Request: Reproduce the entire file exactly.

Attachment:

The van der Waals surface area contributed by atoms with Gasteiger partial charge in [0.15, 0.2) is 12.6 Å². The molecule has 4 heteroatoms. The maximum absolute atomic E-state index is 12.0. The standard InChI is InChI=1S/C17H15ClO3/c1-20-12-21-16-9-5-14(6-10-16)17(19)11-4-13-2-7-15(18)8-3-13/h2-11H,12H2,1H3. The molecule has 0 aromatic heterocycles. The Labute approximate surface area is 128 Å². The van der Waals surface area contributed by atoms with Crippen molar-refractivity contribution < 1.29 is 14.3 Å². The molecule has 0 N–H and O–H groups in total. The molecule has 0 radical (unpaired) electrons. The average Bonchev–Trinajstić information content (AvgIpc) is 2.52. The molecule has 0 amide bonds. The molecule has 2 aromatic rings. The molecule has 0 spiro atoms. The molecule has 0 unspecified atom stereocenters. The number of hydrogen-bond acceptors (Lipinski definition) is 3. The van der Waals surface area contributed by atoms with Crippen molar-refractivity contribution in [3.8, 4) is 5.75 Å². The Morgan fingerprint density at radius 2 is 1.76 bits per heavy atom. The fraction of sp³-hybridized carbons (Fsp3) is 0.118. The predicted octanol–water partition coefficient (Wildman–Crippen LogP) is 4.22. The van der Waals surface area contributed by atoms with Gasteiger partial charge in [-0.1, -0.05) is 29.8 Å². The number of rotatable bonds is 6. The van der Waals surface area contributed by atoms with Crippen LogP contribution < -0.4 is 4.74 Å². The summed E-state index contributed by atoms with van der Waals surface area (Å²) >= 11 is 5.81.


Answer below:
The van der Waals surface area contributed by atoms with Gasteiger partial charge in [0.15, 0.2) is 12.6 Å². The molecule has 4 heteroatoms. The maximum absolute atomic E-state index is 12.0. The standard InChI is InChI=1S/C17H15ClO3/c1-20-12-21-16-9-5-14(6-10-16)17(19)11-4-13-2-7-15(18)8-3-13/h2-11H,12H2,1H3. The molecule has 0 aromatic heterocycles. The Labute approximate surface area is 128 Å². The van der Waals surface area contributed by atoms with Crippen molar-refractivity contribution < 1.29 is 14.3 Å². The molecule has 0 N–H and O–H groups in total. The molecule has 0 radical (unpaired) electrons. The average Bonchev–Trinajstić information content (AvgIpc) is 2.52. The molecule has 0 amide bonds. The molecule has 2 aromatic rings. The molecule has 0 spiro atoms. The molecule has 0 unspecified atom stereocenters. The number of hydrogen-bond acceptors (Lipinski definition) is 3. The van der Waals surface area contributed by atoms with Crippen molar-refractivity contribution in [3.8, 4) is 5.75 Å². The Morgan fingerprint density at radius 2 is 1.76 bits per heavy atom. The fraction of sp³-hybridized carbons (Fsp3) is 0.118. The predicted octanol–water partition coefficient (Wildman–Crippen LogP) is 4.22. The van der Waals surface area contributed by atoms with Gasteiger partial charge in [-0.1, -0.05) is 29.8 Å². The number of rotatable bonds is 6. The van der Waals surface area contributed by atoms with Crippen LogP contribution < -0.4 is 4.74 Å². The summed E-state index contributed by atoms with van der Waals surface area (Å²) >= 11 is 5.81.